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Airbnb’s new Price Tip is probably better than you at pricing listings

airbnb price tip tool uses machine learning airbnb1
Image used with permission by copyright holder
Peer-to-peer lodging marketplace Airbnb says its tenants make healthy profits on average, but supply and demand tend to skew year-over-year income. Seasonality is partially to blame — bookings of beach homes of Florida beach homes will inevitably slow down during the winter months, as will Indonesian bed and breakfasts during monsoon season — but so are one-off concerts, conventions, sporting events, and other not-so-predictable draws. Completely mitigating those fluctuations is likely impossible, but Airbnb’s unveiling a new tool does its best to intelligently anticipate them.

It’s called Price Tips and it starts with massive store of data, VP of Engineering for Airbnb Mike Curtis said on stage at the company’s Open Air event in San Francisco on Thursday. “Aerosolve,” machine learning tools of the company’s creation, pore over “hundreds of signals” — factors such as listing type, location, availability, and special amenities — to settle on the best price for a property during any given day, week, or month. It’s simple on the front end: Hosts see a calendar of dates and the price they’ve set for their listings, and Price Tips highlights in red the ones it deems a little too high or low. If the price is right — low enough to attract renters but not so low as to leave money on the table — the numbers will turn green.

Deciding on a price “has been a game of looking at hotels and seeing what they charge,” Curtis said, but Price Tips theoretically eliminates that guessing. “If you have an apartment in San Francisco, it could be worth twice as much what it is normally when Dreamforce is in town and the entire city is booked out.” In Airbnb’s tests, properties were four times more likely to be booked if a host sets their rate within 5 percent of Price Tip’s recommendation. And what’s good for them is good for Airbnb — the company takes a 9 to 15 percent cut of all list prices.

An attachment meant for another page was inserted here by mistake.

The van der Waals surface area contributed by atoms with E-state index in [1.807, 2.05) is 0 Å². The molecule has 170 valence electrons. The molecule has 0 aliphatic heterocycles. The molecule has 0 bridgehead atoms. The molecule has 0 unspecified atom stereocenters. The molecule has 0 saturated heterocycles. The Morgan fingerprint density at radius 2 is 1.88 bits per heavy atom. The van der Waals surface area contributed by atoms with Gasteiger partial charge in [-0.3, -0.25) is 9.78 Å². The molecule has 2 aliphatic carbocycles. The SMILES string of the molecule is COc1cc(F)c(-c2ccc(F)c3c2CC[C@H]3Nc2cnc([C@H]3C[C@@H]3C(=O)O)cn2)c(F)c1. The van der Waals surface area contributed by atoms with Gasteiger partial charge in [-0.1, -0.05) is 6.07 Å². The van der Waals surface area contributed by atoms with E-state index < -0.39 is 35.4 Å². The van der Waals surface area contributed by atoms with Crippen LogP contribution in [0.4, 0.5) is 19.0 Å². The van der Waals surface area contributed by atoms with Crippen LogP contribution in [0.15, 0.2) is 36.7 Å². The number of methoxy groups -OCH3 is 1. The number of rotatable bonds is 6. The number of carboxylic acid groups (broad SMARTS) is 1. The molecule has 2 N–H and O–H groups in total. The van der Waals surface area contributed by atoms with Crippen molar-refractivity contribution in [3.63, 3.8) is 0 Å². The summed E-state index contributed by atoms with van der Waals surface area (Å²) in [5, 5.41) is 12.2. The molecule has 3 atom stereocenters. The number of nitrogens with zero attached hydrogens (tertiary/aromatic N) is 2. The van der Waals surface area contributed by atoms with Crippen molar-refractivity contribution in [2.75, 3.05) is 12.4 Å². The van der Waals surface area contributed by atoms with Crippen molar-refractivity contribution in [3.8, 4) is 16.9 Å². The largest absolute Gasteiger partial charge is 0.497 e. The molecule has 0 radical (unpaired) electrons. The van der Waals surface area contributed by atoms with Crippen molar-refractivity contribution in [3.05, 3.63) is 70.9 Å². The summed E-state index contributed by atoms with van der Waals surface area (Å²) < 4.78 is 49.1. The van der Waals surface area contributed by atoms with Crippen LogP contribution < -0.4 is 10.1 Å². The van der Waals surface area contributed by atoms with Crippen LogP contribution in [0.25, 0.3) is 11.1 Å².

Price Tips isn’t the first attempt at applying computer intelligence to Airbnb listings. Beyond Pricing, a third-party startup, claims to help hosts make 10 to 40 percent more from their properties by recommending prices based on trends. Everbooked takes a similar approach but automates the process, changing listings in real time to reflect “algorithmically determined” demand. But both services have serious drawbacks — they leverage a 1 percent fee on rentals (Price Tips is free) and lack access to Airbnb’s vast trove of internal data.

Price Tips isn’t Airbnb’s only play at expansion, but it might be the company’s most forward-looking. Overuse may have diluted the term “machine learning,” but the underlying principle — computer programs able to adapt to new information independently, without being hand-held or explicitly guided by a watchful programmer — promises true artificial intelligence capable of easing nearly all of life’s burdens. Imagine diagnoses by a computer with access to the world’s medical data at its digital fingertips, or a virtual concierge that purchases, packages, and ships gifts it knows your family will love just in time for the holidays. Airbnb’s providing Aerosolve free of charge under an open source license.

Artificial intelligence may not be as flashy as, say, a floating houseboat on the river Thames, a gondola dangling 9,000 feet in the air, or properties in the long-verboten island nation of Cuba, but it’s undeniably Airbnb’s most important area of interest. Here’s hoping the company continues to devote development time and resources toward it.

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Kyle Wiggers
Former Digital Trends Contributor
Kyle Wiggers is a writer, Web designer, and podcaster with an acute interest in all things tech. When not reviewing gadgets…
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